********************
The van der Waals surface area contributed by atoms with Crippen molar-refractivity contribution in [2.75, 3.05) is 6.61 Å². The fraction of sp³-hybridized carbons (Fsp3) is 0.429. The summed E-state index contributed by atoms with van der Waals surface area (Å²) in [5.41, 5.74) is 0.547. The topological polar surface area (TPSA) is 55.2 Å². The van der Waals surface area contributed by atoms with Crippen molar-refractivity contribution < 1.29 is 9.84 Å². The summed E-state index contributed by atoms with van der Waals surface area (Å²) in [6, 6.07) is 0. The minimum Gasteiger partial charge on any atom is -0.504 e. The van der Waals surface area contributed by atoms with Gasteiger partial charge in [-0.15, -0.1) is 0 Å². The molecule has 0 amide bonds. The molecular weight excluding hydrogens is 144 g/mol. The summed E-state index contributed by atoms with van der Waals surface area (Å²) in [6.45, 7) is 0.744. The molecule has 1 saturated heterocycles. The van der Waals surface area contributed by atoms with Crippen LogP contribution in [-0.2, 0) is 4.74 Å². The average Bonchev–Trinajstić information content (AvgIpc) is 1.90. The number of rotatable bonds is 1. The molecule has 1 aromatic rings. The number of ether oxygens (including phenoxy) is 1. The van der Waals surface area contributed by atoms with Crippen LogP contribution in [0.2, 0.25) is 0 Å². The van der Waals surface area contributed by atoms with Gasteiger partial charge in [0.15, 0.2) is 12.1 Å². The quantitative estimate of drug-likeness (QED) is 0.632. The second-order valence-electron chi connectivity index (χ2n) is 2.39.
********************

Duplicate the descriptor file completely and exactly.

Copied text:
The van der Waals surface area contributed by atoms with Crippen molar-refractivity contribution in [2.75, 3.05) is 6.61 Å². The fraction of sp³-hybridized carbons (Fsp3) is 0.429. The summed E-state index contributed by atoms with van der Waals surface area (Å²) in [5.41, 5.74) is 0.547. The topological polar surface area (TPSA) is 55.2 Å². The van der Waals surface area contributed by atoms with Crippen molar-refractivity contribution < 1.29 is 9.84 Å². The summed E-state index contributed by atoms with van der Waals surface area (Å²) in [6, 6.07) is 0. The minimum Gasteiger partial charge on any atom is -0.504 e. The van der Waals surface area contributed by atoms with Gasteiger partial charge in [-0.15, -0.1) is 0 Å². The molecule has 0 amide bonds. The molecular weight excluding hydrogens is 144 g/mol. The summed E-state index contributed by atoms with van der Waals surface area (Å²) in [6.45, 7) is 0.744. The molecule has 1 saturated heterocycles. The van der Waals surface area contributed by atoms with Crippen LogP contribution in [-0.2, 0) is 4.74 Å². The average Bonchev–Trinajstić information content (AvgIpc) is 1.90. The number of rotatable bonds is 1. The molecule has 1 aromatic rings. The number of ether oxygens (including phenoxy) is 1. The van der Waals surface area contributed by atoms with Crippen LogP contribution in [0.2, 0.25) is 0 Å². The van der Waals surface area contributed by atoms with Gasteiger partial charge in [0.15, 0.2) is 12.1 Å². The quantitative estimate of drug-likeness (QED) is 0.632. The second-order valence-electron chi connectivity index (χ2n) is 2.39.